If you are about to adopt – reset your compass
The following will be a list of ideas and concepts to reconsider during your wait. This is, in part a reaction to the changing face of wordpress adoption blogs and it seems that we have some work to do. So, in no particular order (and feel free to add more in the comments section) here are things that PAP’s, in my opinion as both adoptee and adoptive parent, must confront before adopting.
1. She is not a birthmother if she hasn’t given birth or signed termination of parental rights. If you are ‘matched’ with a pregnant woman considering adoption, she isn’t ‘your’ birthmother and the baby isn’t yours either.
2. Also, let’s give the terms original mother, first mother and other mother a fighting chance. Consider a woman’s feelings and worth when reducing her role when you call her ‘birthmother’
3. Don’t ever breathe one single negative word about your child’s mother, father, state, country, race or culture. Not for any reason. If there are disturbing facts in the situation, state them plainly and support the feelings that may come. But don’t add commentary.
1. Tough, but the truth. No one owes you anything. Infertility does not buy you the right to parent someone else’s baby. Sucks, but there it is.
2. And this isn’t going to win over any friends, but…here it goes… God did not hand-pick, or decide to have someone else get pregnant for YOUR benefit. Believe me, I can understand how it feels that your child is perfect for you, was the missing piece in your family, or is spiritually connected to you. That still does not mean that there was a grand, benevolent or divine plan, to have a misfortune befall a woman, so that a child could fulfill your family, or so that you could feel as though you are doing what your church teaches you is right. Children are not pawns. Neither are their mothers. Also, just because you believe that children ought to have a two-parent home in which the parents are married, still does not earn you the right to dictate what ought to happen to the child.
3. Along these lines, later on in life, do not tell your child that she ‘grew in the wrong tummy’. Do not tell her that she was’chosen’. Do not tell him that you were able to give him ‘a better life’ It’s a different life…you can’t know that your family and life would be better. Don’t go into an adoption without the implicit understanding that your family will be different than if you had had children biologically. You are taking on extra responsibilities. This means that your child needs nurturing that encompasses their feelings which typically include, but are not exclusive of: lifelong feelings of rejection, insecurity, a certain ‘otherness’ and also feelings of grandiosity. Do you have a longterm plan to support your child if you begin to see these things creep up? Do not minimize the impact of adoption. Yes, even if you adopted at birth. Ask any newborn baby who they want to be with. They want to be with that lady who sounds familiar.
4. Put your infertility issues in the past. If you are adopting straight out of the doctor’s stirrups, you are setting up a highly charged situation which can propel you into unethical behavior such as coercion of a pregnant woman. Again, it isn’t appropriate for a woman to decide on adoption until after her baby is born, as well as having an advocate who is talking with her about all her options and telling her of the support available to her. If you have a serious broken heart, and a houseful of baby stuff – that’s some serious danger! danger! Will Robinson. A child you adopt should not be put to work by being there to heal the serious and lingering pain of infertility. Besides, healing doesn’t work that way anyway.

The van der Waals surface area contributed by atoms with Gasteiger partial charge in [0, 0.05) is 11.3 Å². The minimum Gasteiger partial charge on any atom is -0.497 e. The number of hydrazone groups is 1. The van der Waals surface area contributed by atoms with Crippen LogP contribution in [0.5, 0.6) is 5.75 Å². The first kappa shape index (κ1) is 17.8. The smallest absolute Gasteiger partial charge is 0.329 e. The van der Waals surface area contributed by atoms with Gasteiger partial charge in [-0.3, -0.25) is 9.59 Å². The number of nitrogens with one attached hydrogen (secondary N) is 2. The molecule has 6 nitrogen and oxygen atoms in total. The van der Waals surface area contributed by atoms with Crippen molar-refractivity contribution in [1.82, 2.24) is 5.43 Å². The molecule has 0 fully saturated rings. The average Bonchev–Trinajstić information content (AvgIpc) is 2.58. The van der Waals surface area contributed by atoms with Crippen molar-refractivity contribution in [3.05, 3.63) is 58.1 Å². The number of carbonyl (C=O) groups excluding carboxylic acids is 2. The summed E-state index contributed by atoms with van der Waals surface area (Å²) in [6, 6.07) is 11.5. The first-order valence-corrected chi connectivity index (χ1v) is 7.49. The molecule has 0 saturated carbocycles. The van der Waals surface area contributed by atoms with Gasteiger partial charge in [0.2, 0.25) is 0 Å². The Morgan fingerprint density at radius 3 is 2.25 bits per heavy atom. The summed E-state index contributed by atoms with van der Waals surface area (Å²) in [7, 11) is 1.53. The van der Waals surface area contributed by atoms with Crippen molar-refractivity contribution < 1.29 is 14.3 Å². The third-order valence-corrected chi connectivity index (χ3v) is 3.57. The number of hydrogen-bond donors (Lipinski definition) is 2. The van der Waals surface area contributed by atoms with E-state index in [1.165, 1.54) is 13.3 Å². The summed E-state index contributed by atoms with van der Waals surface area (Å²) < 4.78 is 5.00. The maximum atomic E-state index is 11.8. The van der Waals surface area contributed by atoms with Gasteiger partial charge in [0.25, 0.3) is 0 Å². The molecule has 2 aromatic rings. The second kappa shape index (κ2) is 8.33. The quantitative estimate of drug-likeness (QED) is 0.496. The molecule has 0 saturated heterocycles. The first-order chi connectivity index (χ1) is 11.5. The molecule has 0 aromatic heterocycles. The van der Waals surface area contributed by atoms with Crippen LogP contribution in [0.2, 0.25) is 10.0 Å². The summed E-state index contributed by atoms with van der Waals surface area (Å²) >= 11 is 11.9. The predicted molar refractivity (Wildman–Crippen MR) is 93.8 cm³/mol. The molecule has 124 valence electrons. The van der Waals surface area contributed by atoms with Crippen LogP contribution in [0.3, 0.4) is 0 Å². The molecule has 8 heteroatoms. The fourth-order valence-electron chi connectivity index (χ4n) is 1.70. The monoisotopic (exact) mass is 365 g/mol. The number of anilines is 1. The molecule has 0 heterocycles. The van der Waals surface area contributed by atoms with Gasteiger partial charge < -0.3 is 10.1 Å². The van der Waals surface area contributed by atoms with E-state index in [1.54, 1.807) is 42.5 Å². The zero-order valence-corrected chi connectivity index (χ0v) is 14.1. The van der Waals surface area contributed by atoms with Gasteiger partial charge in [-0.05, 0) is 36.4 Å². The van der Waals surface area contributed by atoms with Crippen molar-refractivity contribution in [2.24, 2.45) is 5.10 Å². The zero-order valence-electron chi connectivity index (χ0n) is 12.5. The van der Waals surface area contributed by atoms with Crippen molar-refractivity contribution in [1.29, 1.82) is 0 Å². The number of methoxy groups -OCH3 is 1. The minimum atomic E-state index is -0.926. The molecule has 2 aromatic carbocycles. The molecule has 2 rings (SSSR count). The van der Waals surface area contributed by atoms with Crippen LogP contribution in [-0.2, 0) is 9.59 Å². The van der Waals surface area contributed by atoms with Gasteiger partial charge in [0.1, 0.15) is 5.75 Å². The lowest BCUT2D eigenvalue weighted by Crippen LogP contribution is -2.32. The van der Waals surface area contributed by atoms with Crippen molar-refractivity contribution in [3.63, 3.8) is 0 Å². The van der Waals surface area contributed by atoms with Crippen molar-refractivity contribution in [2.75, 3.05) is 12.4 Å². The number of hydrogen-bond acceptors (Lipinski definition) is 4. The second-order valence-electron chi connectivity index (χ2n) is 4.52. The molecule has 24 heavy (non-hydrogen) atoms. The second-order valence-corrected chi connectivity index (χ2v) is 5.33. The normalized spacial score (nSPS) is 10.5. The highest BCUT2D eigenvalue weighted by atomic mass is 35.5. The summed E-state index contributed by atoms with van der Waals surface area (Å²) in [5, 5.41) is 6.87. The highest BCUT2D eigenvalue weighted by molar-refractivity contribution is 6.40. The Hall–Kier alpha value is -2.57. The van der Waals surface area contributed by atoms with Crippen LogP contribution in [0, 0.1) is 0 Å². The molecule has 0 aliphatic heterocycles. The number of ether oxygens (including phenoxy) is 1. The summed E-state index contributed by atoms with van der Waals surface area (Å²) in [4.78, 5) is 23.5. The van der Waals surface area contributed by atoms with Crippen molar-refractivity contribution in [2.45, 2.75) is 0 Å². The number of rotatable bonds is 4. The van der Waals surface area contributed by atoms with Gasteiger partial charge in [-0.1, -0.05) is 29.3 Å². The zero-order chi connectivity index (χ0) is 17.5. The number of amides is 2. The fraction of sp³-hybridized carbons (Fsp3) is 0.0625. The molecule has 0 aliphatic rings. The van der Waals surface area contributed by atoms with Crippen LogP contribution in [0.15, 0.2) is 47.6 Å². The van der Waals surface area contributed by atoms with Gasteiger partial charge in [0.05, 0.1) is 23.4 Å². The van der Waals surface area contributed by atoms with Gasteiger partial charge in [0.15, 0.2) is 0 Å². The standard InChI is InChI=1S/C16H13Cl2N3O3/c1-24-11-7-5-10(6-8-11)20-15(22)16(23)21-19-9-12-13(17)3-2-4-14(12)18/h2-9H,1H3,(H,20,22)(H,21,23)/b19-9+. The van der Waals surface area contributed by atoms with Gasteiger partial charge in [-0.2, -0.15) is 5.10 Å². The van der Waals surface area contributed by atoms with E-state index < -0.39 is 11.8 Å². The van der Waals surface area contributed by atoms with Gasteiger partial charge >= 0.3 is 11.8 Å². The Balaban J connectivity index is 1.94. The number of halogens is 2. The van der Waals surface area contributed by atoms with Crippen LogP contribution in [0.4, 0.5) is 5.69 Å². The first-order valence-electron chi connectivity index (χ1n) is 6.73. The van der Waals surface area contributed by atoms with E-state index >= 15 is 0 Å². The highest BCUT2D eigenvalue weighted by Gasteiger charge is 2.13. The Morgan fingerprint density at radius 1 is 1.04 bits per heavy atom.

5. Do nothing but encourage honest feelings from your child about how they see their adoption.
6. Do not lie or misrepresent facts to your child. Adoption happened to your child and they had no say in the matter. Honor your child with the truth. Do as much as you can to obtain their original birth certificate.
7. If your child is old enough to know their name, which is probably younger than you might think, don’t change his name.
8. And just because you see the world and people of color as represented by a beautiful rainbow of colors does not mean that the rest of the world does. The public can be a cruel place for your child. People say stupid and racist things. Be prepared for this if you have adopted a child whose skin color does not match yours. How will you teach your child tolerance while others are being intolerant?.
Read Twenty Things Adopted Kids Wish Their Adoptive Parents Knew – Sherry Eldridge
Don’t read books about how you can say and do things that will speed up the process. Yes, there is a book like this.
CHECK ON YOUR AGENCY
Check with your state for any grievances or complaints on file regarding your adoption and/or placing agency. Email previous clients, find ones who are not on the provided list given to you from the agency.
In closing, this is not a transaction. We are dealing with human lives. And, as beautiful as you might see the whole idea of adoption, for those of us who have experienced the many feelings of loss because of adoption, we ask you to consider the above. Don’t strip away or deny what is real and what may be troubling for the others involved, namely your child and his or her mother. Please uphold the bond between mother and child. Celebrate family…the one you’ve created and the family that your child also has somewhere else.
If you can’t do these things, or at the very least, be willing to examine and challenge your given ideas or even your core beliefs, then you probably aren’t ready to be an adoptive parent.
Entry filed under: adoptees, adopting, Adoption, Adoption Blog, Adoption Ethics, adoptive, birth mothers, Children, Family, first mothers, infertility, International Adoption, Motherhood, Parenting, rants, support.